• April 16Spring spirit week and the spring pep rally will be held the week of April 22.
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Falcon Press News

The student news site of Frank W. Cox High School

Falcon Press News

The student news site of Frank W. Cox High School

Falcon Press News

Phone Policy in Schools: Effective or Controlling?

“I’m old fashioned with my cell phone. I like that human contact and I think that’s important.” -Giovanni Ribisi

In an era dominated by technology, the debate over whether cell phones should be allowed in schools remains contentious. With everything going on right now in the world, it is important for us to stay off our phones as much as possible and enjoy life as it is in real time. Life is so short, and we need to soak up as much of it as we can.

Schools are now putting rules into place regulating cell phone usage during instructional time. This is because students on their phones during school have become a huge distraction, and it takes away from their education. Cell phones have become prohibited in places such as school hallways, restrooms, classes, and school offices during class time. More than three quarters of schools in the United States have put similar policies into place.

The possibilities are endless when it comes to modern day technology. People have become extremely dependent on their phone.

In fact, according to the National Institutes of Health, 61.4 percent of adults alone are reported to be addicted to their cell phone.

Smartphones can serve as powerful educational tools, offering access to a vast array of educational apps, online resources, and interactive learning platforms. Incorporating these devices into classroom activities can enhance engagement and facilitate personalized learning experiences.

Popular review games like Kahoot! and Blooket can simultaneously review content learned in class and allow students to use their cell phones for productive purposes. 

In emergencies, having access to a phone can be critical for students and staff to communicate with parents, emergency services, or school administrators. In situations such as lock downs or medical emergencies, quick communication can make a significant difference in ensuring safety and providing timely assistance. Parents can communicate important messages, coordinate schedules, provide support, and enhance student well-being.

However, one of the most significant concerns surrounding cell phone use in schools is the distraction that it creates. With constant access to social media, games, and messaging apps, students may struggle to stay focused during lessons, leading to decreased academic performance and disruptions in the classroom.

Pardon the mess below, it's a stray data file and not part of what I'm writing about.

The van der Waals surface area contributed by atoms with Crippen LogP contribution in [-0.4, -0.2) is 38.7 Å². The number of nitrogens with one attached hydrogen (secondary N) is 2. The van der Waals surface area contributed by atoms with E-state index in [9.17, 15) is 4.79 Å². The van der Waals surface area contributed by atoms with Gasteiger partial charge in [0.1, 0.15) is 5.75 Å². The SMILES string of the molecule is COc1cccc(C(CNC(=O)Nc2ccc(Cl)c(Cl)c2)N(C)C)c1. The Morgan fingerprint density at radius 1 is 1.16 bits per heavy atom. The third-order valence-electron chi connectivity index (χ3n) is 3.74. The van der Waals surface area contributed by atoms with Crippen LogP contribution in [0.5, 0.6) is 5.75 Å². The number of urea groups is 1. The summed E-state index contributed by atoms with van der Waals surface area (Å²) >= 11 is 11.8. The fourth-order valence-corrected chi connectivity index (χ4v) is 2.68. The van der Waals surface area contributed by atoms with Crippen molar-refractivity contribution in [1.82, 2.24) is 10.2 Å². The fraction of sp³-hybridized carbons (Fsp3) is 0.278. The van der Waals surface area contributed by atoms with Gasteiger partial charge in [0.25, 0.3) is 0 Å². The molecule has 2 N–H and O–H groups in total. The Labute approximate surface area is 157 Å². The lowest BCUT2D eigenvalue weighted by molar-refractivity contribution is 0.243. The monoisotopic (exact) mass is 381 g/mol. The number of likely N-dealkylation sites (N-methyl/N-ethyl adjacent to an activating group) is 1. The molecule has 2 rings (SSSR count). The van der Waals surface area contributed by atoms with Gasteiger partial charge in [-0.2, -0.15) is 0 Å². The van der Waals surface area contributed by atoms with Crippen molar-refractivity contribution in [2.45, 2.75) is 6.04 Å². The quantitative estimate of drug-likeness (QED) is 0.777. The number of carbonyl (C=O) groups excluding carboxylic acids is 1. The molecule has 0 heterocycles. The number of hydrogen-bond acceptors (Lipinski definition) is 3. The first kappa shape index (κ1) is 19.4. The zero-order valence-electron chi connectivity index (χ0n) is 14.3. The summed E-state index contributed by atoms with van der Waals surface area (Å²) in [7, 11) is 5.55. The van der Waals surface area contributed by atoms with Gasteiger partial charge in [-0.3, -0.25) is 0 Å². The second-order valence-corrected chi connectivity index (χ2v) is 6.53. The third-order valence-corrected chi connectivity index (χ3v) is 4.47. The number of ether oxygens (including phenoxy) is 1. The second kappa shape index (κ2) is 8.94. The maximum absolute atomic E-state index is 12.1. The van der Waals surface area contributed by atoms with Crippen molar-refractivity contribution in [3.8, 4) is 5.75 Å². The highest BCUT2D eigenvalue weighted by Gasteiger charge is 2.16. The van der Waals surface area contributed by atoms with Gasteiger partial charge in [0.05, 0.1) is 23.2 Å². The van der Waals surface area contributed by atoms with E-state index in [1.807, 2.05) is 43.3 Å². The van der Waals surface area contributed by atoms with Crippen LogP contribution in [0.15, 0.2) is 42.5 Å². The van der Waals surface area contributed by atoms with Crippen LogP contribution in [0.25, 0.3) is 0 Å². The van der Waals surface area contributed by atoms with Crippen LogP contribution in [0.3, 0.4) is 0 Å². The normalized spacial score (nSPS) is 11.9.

According to Pew Research Center’s Internet & American Life Project, 73 percent of K-12 teachers surveyed stated that students use their phones for non-educational purposes during class time.

Cell phones can also be a vessel for cyber bullying, harassment, and sharing inappropriate content among students. Without proper monitoring and guidance, schools risk creating environments where negative behaviors thrive, compromising student safety and well-being. Bullying is a huge issue in schools and being able to hide behind a screen only encourages it. Smartphones in classrooms may further contribute to a disparity between students who can afford the latest technology and those who cannot, widening the digital divide.

Excessive screen time and prolonged smartphone use have also been linked to various health issues, including eye strain, sleep disturbances, and decreased physical activity. Lack of sleep may  lead to mental health issues, or feeling unmotivated and depressed. Allowing unlimited access to smartphones in schools may contribute to these health concerns and detract from overall student well-being. Sleep is essential in order for students to wake up early in the morning for school and be able to focus.

If students are not provided with enough sleep, their brain waves begin to go into sleep mode when they’re supposed to be awake in class. This is a very serious issue that cell phones are the culprit of, and it needs to be recognized.

According to The University of Utah Health, 41 percent of children between the ages 6-19 reported to not get enough sleep with their mobile device in their bedroom.

Schools should establish clear guidelines and policies that leverage the educational benefits of smartphones while mitigating their potential drawbacks. This may include designated times for phone use, restrictions on certain applications, and education on responsible digital citizenship.

It’s crucial for schools to navigate digital spaces safely. By empowering students with the necessary skills and knowledge, schools can harness the potential of smartphones as valuable learning tools while minimizing their negative impact. Parents, educators, and policymakers must work together to address the broader societal issues surrounding technology use among youth. We can create school environments that support student learning, well-being, and success in an increasingly digital world.

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